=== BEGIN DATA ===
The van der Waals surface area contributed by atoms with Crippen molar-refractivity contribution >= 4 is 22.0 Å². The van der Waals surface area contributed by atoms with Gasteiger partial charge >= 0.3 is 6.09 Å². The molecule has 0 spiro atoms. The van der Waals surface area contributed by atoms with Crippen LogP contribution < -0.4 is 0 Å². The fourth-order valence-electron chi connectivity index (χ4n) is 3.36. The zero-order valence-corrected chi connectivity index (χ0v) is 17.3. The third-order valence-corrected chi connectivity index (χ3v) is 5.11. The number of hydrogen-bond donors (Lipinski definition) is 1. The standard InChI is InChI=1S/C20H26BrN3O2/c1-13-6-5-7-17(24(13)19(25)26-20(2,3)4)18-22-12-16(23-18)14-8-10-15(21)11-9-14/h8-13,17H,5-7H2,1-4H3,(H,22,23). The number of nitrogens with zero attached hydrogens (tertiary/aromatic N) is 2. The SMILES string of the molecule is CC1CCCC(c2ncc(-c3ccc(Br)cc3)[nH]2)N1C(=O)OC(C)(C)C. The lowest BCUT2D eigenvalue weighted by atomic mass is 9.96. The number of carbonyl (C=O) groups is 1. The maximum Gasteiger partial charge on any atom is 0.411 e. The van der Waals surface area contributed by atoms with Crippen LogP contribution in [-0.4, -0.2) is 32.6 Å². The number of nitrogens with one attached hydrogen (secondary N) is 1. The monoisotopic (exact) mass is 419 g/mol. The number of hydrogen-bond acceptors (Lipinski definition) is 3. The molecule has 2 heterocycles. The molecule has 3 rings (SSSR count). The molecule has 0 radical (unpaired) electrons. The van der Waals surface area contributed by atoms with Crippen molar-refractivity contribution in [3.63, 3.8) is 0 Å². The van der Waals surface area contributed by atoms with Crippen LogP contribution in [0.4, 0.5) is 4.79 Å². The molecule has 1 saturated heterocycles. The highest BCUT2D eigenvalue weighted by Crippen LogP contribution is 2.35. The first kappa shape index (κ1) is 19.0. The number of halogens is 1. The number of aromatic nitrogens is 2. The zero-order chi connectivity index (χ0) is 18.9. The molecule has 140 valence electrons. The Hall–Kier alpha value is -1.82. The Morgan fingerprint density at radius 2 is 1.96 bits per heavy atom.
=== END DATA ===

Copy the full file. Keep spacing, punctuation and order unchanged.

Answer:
The van der Waals surface area contributed by atoms with Crippen molar-refractivity contribution >= 4 is 22.0 Å². The van der Waals surface area contributed by atoms with Gasteiger partial charge >= 0.3 is 6.09 Å². The molecule has 0 spiro atoms. The van der Waals surface area contributed by atoms with Crippen LogP contribution < -0.4 is 0 Å². The fourth-order valence-electron chi connectivity index (χ4n) is 3.36. The zero-order valence-corrected chi connectivity index (χ0v) is 17.3. The third-order valence-corrected chi connectivity index (χ3v) is 5.11. The number of hydrogen-bond donors (Lipinski definition) is 1. The standard InChI is InChI=1S/C20H26BrN3O2/c1-13-6-5-7-17(24(13)19(25)26-20(2,3)4)18-22-12-16(23-18)14-8-10-15(21)11-9-14/h8-13,17H,5-7H2,1-4H3,(H,22,23). The number of nitrogens with zero attached hydrogens (tertiary/aromatic N) is 2. The SMILES string of the molecule is CC1CCCC(c2ncc(-c3ccc(Br)cc3)[nH]2)N1C(=O)OC(C)(C)C. The lowest BCUT2D eigenvalue weighted by atomic mass is 9.96. The number of carbonyl (C=O) groups is 1. The maximum Gasteiger partial charge on any atom is 0.411 e. The van der Waals surface area contributed by atoms with Crippen LogP contribution in [-0.4, -0.2) is 32.6 Å². The number of nitrogens with one attached hydrogen (secondary N) is 1. The monoisotopic (exact) mass is 419 g/mol. The number of hydrogen-bond acceptors (Lipinski definition) is 3. The molecule has 2 heterocycles. The molecule has 3 rings (SSSR count). The molecule has 0 radical (unpaired) electrons. The van der Waals surface area contributed by atoms with Crippen molar-refractivity contribution in [3.63, 3.8) is 0 Å². The van der Waals surface area contributed by atoms with Crippen LogP contribution in [0.4, 0.5) is 4.79 Å². The molecule has 1 saturated heterocycles. The highest BCUT2D eigenvalue weighted by Crippen LogP contribution is 2.35. The first kappa shape index (κ1) is 19.0. The number of halogens is 1. The number of aromatic nitrogens is 2. The zero-order chi connectivity index (χ0) is 18.9. The molecule has 140 valence electrons. The Hall–Kier alpha value is -1.82. The Morgan fingerprint density at radius 2 is 1.96 bits per heavy atom.